I said, yet again, for Germany, Europe is not only indispensable, it is part and parcel of our identity. We’ve always said German unity, European unity and integration, that’s two parts of one and the same coin. But we want, obviously, to boost our competitiveness.
Herr Schroder has conducted two electoral campaigns, and he is doing it again now, by not telling people what is really necessary. He keeps avoiding the difficult and uncomfortable issues, those that imply changes and therefore provoke discussions.
I have just explained my idea of how a constructive period of reflection, one that would send a clear message to the citizens of Europe: You should now what our priorities are. For Germany this means: Unemployment is one of one of our biggest problems.
At the beginning of the 60’s our country called the foreign workers to come to Germany and now they live in our country. We kidded ourselves a while, we said: ‘They won’t stay, sometime they will be gone.’ But this isn’t reality.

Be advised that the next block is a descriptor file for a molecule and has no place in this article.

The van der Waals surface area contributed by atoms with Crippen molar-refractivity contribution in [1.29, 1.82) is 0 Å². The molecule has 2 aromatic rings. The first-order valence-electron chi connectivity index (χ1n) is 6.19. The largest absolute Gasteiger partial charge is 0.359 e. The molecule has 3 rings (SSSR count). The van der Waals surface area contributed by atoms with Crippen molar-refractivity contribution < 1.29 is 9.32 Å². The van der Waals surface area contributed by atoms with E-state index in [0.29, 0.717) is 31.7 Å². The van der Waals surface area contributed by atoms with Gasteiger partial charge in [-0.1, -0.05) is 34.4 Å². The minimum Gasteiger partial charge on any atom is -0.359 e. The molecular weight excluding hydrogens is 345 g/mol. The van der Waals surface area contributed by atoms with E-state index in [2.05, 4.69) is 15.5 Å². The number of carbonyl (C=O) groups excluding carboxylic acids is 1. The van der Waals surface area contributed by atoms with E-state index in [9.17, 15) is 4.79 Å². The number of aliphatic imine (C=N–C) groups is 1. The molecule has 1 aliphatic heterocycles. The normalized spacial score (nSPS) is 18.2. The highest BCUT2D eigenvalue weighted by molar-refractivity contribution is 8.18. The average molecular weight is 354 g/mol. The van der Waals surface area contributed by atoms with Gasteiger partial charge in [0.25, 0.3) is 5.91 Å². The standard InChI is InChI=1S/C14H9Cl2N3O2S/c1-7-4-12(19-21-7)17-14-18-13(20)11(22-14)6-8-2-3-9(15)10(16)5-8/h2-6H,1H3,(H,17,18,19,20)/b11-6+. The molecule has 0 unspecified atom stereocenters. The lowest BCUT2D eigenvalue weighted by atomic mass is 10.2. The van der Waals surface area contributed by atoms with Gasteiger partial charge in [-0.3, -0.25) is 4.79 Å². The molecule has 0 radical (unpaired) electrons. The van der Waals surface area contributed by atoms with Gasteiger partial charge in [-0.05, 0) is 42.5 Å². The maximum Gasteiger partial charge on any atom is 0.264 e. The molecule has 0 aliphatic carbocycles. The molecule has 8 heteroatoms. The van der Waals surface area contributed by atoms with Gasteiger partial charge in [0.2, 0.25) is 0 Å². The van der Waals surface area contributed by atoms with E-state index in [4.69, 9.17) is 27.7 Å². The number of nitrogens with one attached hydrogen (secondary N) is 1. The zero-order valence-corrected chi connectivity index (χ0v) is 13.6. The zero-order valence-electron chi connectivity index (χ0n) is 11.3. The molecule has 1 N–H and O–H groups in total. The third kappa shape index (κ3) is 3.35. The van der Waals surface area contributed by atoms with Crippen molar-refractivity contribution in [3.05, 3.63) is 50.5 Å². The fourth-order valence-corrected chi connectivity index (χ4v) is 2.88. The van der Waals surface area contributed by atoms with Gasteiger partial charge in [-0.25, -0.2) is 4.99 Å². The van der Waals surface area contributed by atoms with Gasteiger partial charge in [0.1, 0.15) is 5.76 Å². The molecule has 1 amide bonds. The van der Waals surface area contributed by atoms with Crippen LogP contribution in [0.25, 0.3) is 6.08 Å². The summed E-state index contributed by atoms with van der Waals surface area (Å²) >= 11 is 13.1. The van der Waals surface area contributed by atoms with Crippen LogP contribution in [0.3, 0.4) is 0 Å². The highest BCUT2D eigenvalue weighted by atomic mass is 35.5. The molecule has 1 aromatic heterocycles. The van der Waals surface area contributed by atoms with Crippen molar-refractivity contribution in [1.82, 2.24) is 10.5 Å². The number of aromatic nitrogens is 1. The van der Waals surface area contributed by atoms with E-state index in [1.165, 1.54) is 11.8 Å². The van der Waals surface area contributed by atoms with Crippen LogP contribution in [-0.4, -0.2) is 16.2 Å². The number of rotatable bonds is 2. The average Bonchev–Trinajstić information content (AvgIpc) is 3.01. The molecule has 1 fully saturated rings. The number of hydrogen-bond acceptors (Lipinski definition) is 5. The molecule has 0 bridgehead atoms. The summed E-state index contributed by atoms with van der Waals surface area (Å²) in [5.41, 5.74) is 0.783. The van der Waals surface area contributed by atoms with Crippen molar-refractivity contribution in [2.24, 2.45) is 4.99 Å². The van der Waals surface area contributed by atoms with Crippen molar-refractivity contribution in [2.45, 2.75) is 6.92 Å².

I’ve often made critical comments about settlement expansion in the occupied West Bank and in east Jerusalem, and my position hasn’t changed. At the same time, it’s equally important to me that the two sides, both Israel and the Palestinians, work towards a durable peace settlement: that’s to say a viable two-state solution.
The G7 – and earlier, the G8 – were a group of countries that shared the same values with regard to freedom and democracy, and through the annexation of Crimea, Russia made it clear at a certain point that these values of keeping the peace, integrity of the borders of a country were not being respected.
As a 7-year-old child, I saw the Wall being erected. No one – although it was a stark violation of international law – believed at the time that one ought to intervene militarily in order to protect citizens of the GDR and whole Eastern bloc, of the consequences of that – namely, to live in lack of freedom for many, many years.